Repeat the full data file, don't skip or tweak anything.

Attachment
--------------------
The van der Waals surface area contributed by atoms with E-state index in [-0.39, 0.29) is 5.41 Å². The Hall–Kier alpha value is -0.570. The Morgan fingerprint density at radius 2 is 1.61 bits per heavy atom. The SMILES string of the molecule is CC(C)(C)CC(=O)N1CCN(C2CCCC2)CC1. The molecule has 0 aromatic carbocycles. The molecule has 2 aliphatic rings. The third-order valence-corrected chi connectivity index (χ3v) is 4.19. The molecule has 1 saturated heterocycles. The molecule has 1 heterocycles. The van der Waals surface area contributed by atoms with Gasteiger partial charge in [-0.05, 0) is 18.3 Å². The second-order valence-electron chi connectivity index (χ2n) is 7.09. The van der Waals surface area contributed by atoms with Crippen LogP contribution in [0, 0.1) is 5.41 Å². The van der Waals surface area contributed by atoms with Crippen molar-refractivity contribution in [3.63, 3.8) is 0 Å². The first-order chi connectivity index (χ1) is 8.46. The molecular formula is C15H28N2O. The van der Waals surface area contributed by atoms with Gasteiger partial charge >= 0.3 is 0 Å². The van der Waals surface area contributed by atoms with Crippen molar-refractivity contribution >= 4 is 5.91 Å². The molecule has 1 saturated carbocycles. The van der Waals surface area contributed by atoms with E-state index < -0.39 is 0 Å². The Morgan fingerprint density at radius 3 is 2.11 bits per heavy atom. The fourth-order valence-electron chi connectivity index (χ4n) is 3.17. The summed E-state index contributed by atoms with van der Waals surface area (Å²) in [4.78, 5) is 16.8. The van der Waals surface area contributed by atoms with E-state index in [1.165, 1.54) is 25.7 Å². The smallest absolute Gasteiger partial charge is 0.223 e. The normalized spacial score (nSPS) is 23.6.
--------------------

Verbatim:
The van der Waals surface area contributed by atoms with E-state index in [-0.39, 0.29) is 5.41 Å². The Hall–Kier alpha value is -0.570. The Morgan fingerprint density at radius 2 is 1.61 bits per heavy atom. The SMILES string of the molecule is CC(C)(C)CC(=O)N1CCN(C2CCCC2)CC1. The molecule has 0 aromatic carbocycles. The molecule has 2 aliphatic rings. The third-order valence-corrected chi connectivity index (χ3v) is 4.19. The molecule has 1 saturated heterocycles. The molecule has 1 heterocycles. The van der Waals surface area contributed by atoms with Gasteiger partial charge in [-0.05, 0) is 18.3 Å². The second-order valence-electron chi connectivity index (χ2n) is 7.09. The van der Waals surface area contributed by atoms with Crippen LogP contribution in [0, 0.1) is 5.41 Å². The van der Waals surface area contributed by atoms with Crippen molar-refractivity contribution in [3.63, 3.8) is 0 Å². The first-order chi connectivity index (χ1) is 8.46. The molecular formula is C15H28N2O. The van der Waals surface area contributed by atoms with Gasteiger partial charge >= 0.3 is 0 Å². The van der Waals surface area contributed by atoms with Crippen molar-refractivity contribution >= 4 is 5.91 Å². The molecule has 1 saturated carbocycles. The van der Waals surface area contributed by atoms with E-state index < -0.39 is 0 Å². The Morgan fingerprint density at radius 3 is 2.11 bits per heavy atom. The fourth-order valence-electron chi connectivity index (χ4n) is 3.17. The summed E-state index contributed by atoms with van der Waals surface area (Å²) in [4.78, 5) is 16.8. The van der Waals surface area contributed by atoms with E-state index in [1.165, 1.54) is 25.7 Å². The smallest absolute Gasteiger partial charge is 0.223 e. The normalized spacial score (nSPS) is 23.6.